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Personalize Your Recruitment Strategy

Carrie Vaughan, for HealthLeaders Media, July 20, 2010

Organizations need to be proactive. Nyman asks his more recently trained physicians to contact their program or colleagues about job opportunities at Marshfield.

"There are surveys of how candidates find jobs, and usually No. 1 or No. 2 is referral from colleague," he says, adding that the referring physicians also receive a small monetary incentive.

Another trend is hiring people further out. "We are targeting first-year residents," Nyman says. "We are willing to sign them now and pay them a small stipend while they are training." It's not a lot of money, but an extra $1,000 per month for residents on a tight budget makes their lives easier, he says.

"It is a way to distinguish yourself, and you may offer that [stipend] in replacement of a signing bonus or offer less of a signing bonus and a stipend," says Schutte. "It says to the candidate-you are committed to us. There is something about signing a piece of paper."

Recent family medicine graduate Amy Muminovic, DO, says that student loan assistance, sign-on bonuses, flexible scheduling, housing stipends, and comprehensive tours are all effective tools for recruitment. However, "new grads often find that some of the most lucrative offers may be compensating for a burnout lifestyle," Muminovic says.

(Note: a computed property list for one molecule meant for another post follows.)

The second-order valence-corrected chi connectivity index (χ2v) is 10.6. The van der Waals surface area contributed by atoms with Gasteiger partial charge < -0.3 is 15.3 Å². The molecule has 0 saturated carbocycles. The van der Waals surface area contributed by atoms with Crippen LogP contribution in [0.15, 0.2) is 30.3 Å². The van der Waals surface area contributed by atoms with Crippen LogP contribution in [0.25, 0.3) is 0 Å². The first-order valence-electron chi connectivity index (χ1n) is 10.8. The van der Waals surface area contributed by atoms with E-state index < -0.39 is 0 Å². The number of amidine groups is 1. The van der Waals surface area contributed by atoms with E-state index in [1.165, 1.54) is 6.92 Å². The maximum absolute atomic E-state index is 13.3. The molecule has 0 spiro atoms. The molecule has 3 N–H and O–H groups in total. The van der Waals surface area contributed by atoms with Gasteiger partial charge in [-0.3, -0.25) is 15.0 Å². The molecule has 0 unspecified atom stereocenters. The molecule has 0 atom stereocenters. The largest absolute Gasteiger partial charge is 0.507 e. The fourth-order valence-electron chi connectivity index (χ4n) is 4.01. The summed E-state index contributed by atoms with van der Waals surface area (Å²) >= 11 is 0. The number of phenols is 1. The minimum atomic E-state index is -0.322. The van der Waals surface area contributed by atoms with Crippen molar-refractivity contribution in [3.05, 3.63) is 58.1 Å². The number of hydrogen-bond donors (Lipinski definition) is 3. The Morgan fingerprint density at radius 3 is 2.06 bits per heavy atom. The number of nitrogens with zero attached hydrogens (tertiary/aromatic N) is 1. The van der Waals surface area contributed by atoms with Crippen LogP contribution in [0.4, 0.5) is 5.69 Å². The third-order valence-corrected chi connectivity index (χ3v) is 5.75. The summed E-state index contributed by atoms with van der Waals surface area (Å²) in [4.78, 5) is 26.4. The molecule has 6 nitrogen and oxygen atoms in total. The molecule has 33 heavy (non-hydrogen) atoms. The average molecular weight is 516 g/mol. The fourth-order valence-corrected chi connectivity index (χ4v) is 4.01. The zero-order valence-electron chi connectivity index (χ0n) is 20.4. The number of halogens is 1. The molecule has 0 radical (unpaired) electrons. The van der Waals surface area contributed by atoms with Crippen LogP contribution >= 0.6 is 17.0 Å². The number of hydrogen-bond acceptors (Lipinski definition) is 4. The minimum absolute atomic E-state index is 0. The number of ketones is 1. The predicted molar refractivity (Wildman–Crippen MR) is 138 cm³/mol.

Tailor your plan to the doc

As the saying goes: What one physician wants, one physician wants. For example, a doctor who is 10 years from retirement may want to relocate to be closer to family and may be willing to trade some compensation for more flexible hours. On the other hand, a physician who is only a few years out of school is in his or her peak work years and will probably prefer a productivity model.

It is important to know what is driving physician candidates and be able to adapt your model to that situation, says Schutte. In today's environment, "the more progressive groups realize that's what they have to do."

Tracy Geiger, MD, a family medicine doc who recently finished his residency and will start practicing in Phillips, WI, in August, looked first and foremost at the guaranteed salary along with the sign-on bonus when interviewing physician practices. "I weighted these higher because my school loan is less than half the average these days for other residents, and I would rather have the freedom to use benefits as I see fit instead of being locked into something like a housing or school repayment loan," Geiger says, adding that he was impressed when practices had flexibility in what they could offer. Flexible scheduling was less of a concern for Geiger, who is "raring to go," but he is happy to know it is an option for the future.

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